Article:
November 1, 2013
When Costume Designer Christine Bieselin Clark began planning the wardrobe for Summit Entertainment’s sci-fi military adventure “Ender’s Game,” she prepared to do battle with a force far stronger than budget battles and time constraints.
“We strategized to get around the enemy—puberty,” said Bieselin Clark, recalling the unique demands of working with a largely adolescent cast, which included the young Asa Butterfield, Hailee Steinfeld and Abigail Breslin, and also Harrison Ford, Ben Kinglsey and Viola Davis.
The film, based on the 1985 novel by Orson Scott Card and directed by Gavin Hood, centers on training the most talented children to defend Earth against a hostile alien people. Shy and scrawny Ender Wiggin (Butterfield) joins Battle School, where he emerges as the military’s next hope to save the human race.
Butterfield grew 3 ½ inches during four months of filming.
“We were checking on these guys every two weeks—having them come in for measurement checks, like they were going to the doctor. So we built a plan for what I knew was the inevitable—that they would grow,” she said.
The story’s most important costumes are the silver Flash Suits–jackets and pants reinforced with motocross-like body armor that key characters wear in Battle School’s simulated zero gravity. As the actors grew, the jacket could ride up while the high-waist pants still offered coverage. While building the 78 suits, the designer included four-inch seam allowances in the crotch, sleeves and hems, and gave the gloves extra-long gauntlets to hide ever-shorter sleeves.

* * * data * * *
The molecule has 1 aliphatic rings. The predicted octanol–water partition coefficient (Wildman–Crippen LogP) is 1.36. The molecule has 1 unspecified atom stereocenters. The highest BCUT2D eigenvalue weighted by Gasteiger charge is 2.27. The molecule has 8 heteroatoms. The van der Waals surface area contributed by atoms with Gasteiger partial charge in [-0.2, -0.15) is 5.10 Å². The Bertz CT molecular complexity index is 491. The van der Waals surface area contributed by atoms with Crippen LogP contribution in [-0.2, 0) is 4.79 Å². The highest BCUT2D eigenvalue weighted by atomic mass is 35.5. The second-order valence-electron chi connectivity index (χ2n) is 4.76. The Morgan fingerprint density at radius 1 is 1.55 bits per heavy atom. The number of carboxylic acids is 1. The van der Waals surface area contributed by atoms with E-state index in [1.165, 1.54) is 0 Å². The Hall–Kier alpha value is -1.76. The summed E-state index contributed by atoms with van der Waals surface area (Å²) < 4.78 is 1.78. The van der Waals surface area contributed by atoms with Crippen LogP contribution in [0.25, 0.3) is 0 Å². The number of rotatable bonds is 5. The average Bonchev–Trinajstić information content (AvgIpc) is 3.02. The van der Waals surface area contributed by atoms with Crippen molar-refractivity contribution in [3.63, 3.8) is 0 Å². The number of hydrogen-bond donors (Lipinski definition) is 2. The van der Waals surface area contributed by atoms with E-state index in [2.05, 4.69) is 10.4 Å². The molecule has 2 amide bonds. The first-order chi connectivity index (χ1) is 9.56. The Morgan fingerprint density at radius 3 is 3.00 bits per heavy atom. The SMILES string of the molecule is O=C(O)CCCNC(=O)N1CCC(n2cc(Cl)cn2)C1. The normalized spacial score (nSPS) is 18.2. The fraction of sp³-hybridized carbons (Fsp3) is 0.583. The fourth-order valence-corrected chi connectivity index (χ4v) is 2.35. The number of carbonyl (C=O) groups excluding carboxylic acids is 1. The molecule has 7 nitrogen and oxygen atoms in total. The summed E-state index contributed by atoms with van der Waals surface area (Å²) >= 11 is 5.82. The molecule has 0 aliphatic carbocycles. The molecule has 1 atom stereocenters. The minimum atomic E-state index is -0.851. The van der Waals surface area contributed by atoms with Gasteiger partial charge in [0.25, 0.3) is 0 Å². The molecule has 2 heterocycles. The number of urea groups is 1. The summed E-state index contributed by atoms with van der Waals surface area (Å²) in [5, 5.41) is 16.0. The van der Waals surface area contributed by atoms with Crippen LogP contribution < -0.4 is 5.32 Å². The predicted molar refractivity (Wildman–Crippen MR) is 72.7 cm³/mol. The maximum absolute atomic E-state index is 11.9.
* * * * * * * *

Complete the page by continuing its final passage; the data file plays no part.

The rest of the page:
The onetime co-costume designer of “TRON: Legacy,” Bieselin Clark also called upon her experience in the theater and used stretchy dance fabrics and gussets to allow movement. She drafted Quantum Creation FX in Burbank to sculpt the body armor and build the helmets, using digital scanning technology. To affect a futuristic look, By Design Screen Printing in Van Nuys created textures with 3D inks, while Biselin Clark created other-wordly fabrics by fusing layers over leather, neoprene or spandex, which were cut and sewn.
“Each one was like a science experiment,” she said.
The Flash Suits also figure as a plot point: Worn in battle simulation exercises, the suit can keep score by tallying the type and location of hits. The fabric had to seem able to register and conduct energy from each laser strike, which can immobilize the wearer. Telling that technological story required Bieselin Clark to coordinate with multiple departments—props to attach guns and visual effects to allow post-production flash effects.
The book and script described the Flash Suits very distinctly, allowing her less creative latitude. “It was probably the most specific situation I’d been in as a designer—where you really must give an accurate interpretation or you have failed,” she said.
“You have to imagine how generations of people, who have so much reverence for the story, have envisioned it, and then make it even better than they ever thought,” she said. “That’s why you don’t sleep as a designer.”